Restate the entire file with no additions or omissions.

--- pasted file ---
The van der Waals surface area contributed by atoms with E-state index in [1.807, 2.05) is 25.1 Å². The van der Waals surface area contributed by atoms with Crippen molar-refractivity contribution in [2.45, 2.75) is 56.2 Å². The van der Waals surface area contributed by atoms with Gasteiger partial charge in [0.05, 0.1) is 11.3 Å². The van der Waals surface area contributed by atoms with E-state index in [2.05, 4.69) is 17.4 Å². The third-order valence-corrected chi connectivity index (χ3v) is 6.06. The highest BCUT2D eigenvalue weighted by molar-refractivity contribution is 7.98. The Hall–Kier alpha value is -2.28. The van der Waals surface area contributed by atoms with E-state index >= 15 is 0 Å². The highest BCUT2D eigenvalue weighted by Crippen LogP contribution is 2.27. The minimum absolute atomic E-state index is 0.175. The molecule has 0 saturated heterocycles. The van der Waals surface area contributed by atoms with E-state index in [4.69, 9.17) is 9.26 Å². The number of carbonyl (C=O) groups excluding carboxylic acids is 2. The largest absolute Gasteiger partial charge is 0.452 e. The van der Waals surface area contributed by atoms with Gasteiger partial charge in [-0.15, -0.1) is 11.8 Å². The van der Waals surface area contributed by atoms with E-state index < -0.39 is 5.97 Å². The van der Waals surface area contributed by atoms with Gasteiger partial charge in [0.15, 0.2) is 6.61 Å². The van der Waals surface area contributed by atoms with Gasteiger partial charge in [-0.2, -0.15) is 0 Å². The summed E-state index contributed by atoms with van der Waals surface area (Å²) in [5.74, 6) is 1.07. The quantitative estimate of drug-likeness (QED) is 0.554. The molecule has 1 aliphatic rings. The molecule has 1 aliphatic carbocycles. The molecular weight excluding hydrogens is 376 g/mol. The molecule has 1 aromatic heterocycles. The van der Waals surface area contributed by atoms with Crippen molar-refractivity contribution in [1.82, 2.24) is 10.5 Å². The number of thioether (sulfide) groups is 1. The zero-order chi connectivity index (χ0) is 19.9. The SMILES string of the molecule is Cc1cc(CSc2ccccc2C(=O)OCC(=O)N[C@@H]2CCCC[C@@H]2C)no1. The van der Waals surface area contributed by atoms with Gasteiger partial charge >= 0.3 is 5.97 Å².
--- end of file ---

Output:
The van der Waals surface area contributed by atoms with E-state index in [1.807, 2.05) is 25.1 Å². The van der Waals surface area contributed by atoms with Crippen molar-refractivity contribution in [2.45, 2.75) is 56.2 Å². The van der Waals surface area contributed by atoms with Gasteiger partial charge in [0.05, 0.1) is 11.3 Å². The van der Waals surface area contributed by atoms with E-state index in [2.05, 4.69) is 17.4 Å². The third-order valence-corrected chi connectivity index (χ3v) is 6.06. The highest BCUT2D eigenvalue weighted by molar-refractivity contribution is 7.98. The Hall–Kier alpha value is -2.28. The van der Waals surface area contributed by atoms with E-state index >= 15 is 0 Å². The highest BCUT2D eigenvalue weighted by Crippen LogP contribution is 2.27. The minimum absolute atomic E-state index is 0.175. The molecule has 0 saturated heterocycles. The van der Waals surface area contributed by atoms with E-state index in [4.69, 9.17) is 9.26 Å². The number of carbonyl (C=O) groups excluding carboxylic acids is 2. The largest absolute Gasteiger partial charge is 0.452 e. The van der Waals surface area contributed by atoms with Gasteiger partial charge in [-0.15, -0.1) is 11.8 Å². The van der Waals surface area contributed by atoms with E-state index < -0.39 is 5.97 Å². The van der Waals surface area contributed by atoms with Gasteiger partial charge in [0.15, 0.2) is 6.61 Å². The van der Waals surface area contributed by atoms with Gasteiger partial charge in [-0.2, -0.15) is 0 Å². The summed E-state index contributed by atoms with van der Waals surface area (Å²) in [5.74, 6) is 1.07. The quantitative estimate of drug-likeness (QED) is 0.554. The molecule has 1 aliphatic rings. The molecule has 1 aliphatic carbocycles. The molecular weight excluding hydrogens is 376 g/mol. The molecule has 1 aromatic heterocycles. The van der Waals surface area contributed by atoms with Crippen molar-refractivity contribution in [1.82, 2.24) is 10.5 Å². The number of thioether (sulfide) groups is 1. The zero-order chi connectivity index (χ0) is 19.9. The SMILES string of the molecule is Cc1cc(CSc2ccccc2C(=O)OCC(=O)N[C@@H]2CCCC[C@@H]2C)no1. The van der Waals surface area contributed by atoms with Gasteiger partial charge >= 0.3 is 5.97 Å².